FWIW, my feelilng is that the problem with participation at the Nats is more a matter of propinquity than of holding "one class per contestant".  We've got an ocean of fine fliers on the West Coast, many of whom bit the bullet for a number of years but who now are simply worn out by the effort and, not unlike you, are in need of an "incentive" to justify the time and cost to compete.  I'm curious how many years you would drive 2000 miles to participate if you came in  20th in Expert the first few times?  Would you make the effort more often to finish 20th after only a few hundred miles of drive?  Which has prevented you from participating in the past?  Too few classes?... or too much time, expense and effort?  AMA made a financially driven choice all those years ago with their fingers crossed that modelers would be willing to bite the bullet to participate.  For a while they did but a variety of circumstances have, at least for the present, dulled their willingness to do so and the Nats this year seemed to me like a vast wasteland (although stunt alone maintained a large albeit diminished presence).

I simply fear lest we throw out the baby with the bath water in our attempts to "fix" the participation problem.  Have a good time at the Nats next year.  I hope you do well and become engaged enough to continue to undertake the journey.

Ted

Hi Ted,
Your question of going to the Nationals to fly Open if it was only a 500 mile drive really goes to the heart of the problem and the answer is YES!
I also did not mean to imply that my inability to win the Walker cup was my only reason for not attending the NAT's during all that time.  Work travel and some health problems (that do not exist now) were primary reasons for a long time.
The travel and expense is certainly a current reason, especially since now being 71 years old makes the likelihood of being able to apply myself to the extent that I could actually be more competitive than I am right now (which obviously is not competitive enough) unlikely.
I do occassionally travel approximately that 500 miles to go to California to compete and and find it very satisfying.  But the time and effort to do that  cannot compare with a 2000 mile 10 day or so long trip to the nationals either in time or financial commitments.
I will make that commitment at least once and will build and practice between now and then to be as competitive as possible just to see how I would stack up against other "Experts".  I certainly know how I would stack up against the REAL guys.  Several of them come to VSC every year...

Randy Cuberly

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« Reply #122 on: July 27, 2012, 06:30:47 AM »

Gee whiz Howard,

I thought we had put this petty stuff behind us.  It does get a bit tedious.

I will try to speak slooowly and  be MORE CLEAR.  When I asked about the Advanced seeding process, it was in response to your question about Expert seeding at the Nats.  I was asking you if there was a seeding process for Advanced at the Nats.  And of course there is.  The procedure that Paul implemented with your help has been a big plus for people to understand the process and I think that you and Paul are to be commended for it.  What I could not understand is why you even asked the question because why would the seeding process for an Expert event at the Nats be any different than your seeding process for the Advanced event?  And before you say it; yes, I was not clear in what I wrote.  But the question still remains, why would you, of all people ask such a question when you have already devised a system that works as well as could be expected with the anticipated unknowns on the entry list?  I write this as a compliment and would hope that you take it as such and also hope that there is not a trite response.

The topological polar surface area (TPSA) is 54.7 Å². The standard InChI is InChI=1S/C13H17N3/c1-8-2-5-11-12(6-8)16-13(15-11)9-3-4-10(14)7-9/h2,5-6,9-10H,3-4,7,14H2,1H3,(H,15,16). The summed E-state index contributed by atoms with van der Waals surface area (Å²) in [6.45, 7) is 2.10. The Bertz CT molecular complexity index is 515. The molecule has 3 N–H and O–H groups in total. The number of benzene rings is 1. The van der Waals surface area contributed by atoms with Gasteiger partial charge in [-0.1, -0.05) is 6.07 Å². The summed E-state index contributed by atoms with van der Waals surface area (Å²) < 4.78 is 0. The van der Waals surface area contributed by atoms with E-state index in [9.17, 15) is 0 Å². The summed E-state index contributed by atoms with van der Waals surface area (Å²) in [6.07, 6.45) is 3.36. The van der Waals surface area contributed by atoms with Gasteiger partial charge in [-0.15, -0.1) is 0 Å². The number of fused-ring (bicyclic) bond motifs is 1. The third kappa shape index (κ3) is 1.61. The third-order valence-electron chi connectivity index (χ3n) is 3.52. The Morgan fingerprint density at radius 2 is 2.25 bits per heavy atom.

Thanks for the compliment, and thanks for speaking slooowly so even I can understand.  Your asking whether there is seeding in Advanced indicated clearly to me that you did not know how the present Nats works, which would be a prerequisite to putting into your proposal how you would integrate Expert.   If you look at it, you will see that there are different ways of doing it. 
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« Reply #123 on: July 27, 2012, 06:51:57 AM »

People don't build things today. Also the fascination of flight, much less, does not animate youth. For instance, it is almost impossible for the backyard hacker to work on a new car. In the fifties when this hobby was everywhere in the USA, craftsmanship, working with our hands, people commonly did that. Barely had the TV distraction, back then. Now a days the cyber reality(?) has captivated youth. Look at us, even, reading these screes, debating in this, what the heck is this place. The pleasure of cutting, shaping and gluing balsa, painting, constructing something that flies, something that we can control and perfect how we fly, even the general fascination of making models-- the current culture does not support activities like that. More than that. It doesn't assist the discovery of the pleasures that is our hobby. It pulls attention elsewhere. How do we fight forces like that? It's the culture. Our moment in human history. Not conducive to control line building and flying. So. Expert class. Provides a venue for those who wish to fly, but do not build. Are we cutting the baby in half, as in the Solomon parable? Or are we creating a situation where half of a hobby can survive, so that we'll have a bit more left. Really. Far as I can tell. Who knows. About the usefulness of the "Expert" approach.
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« Reply #124 on: July 27, 2012, 07:01:39 AM »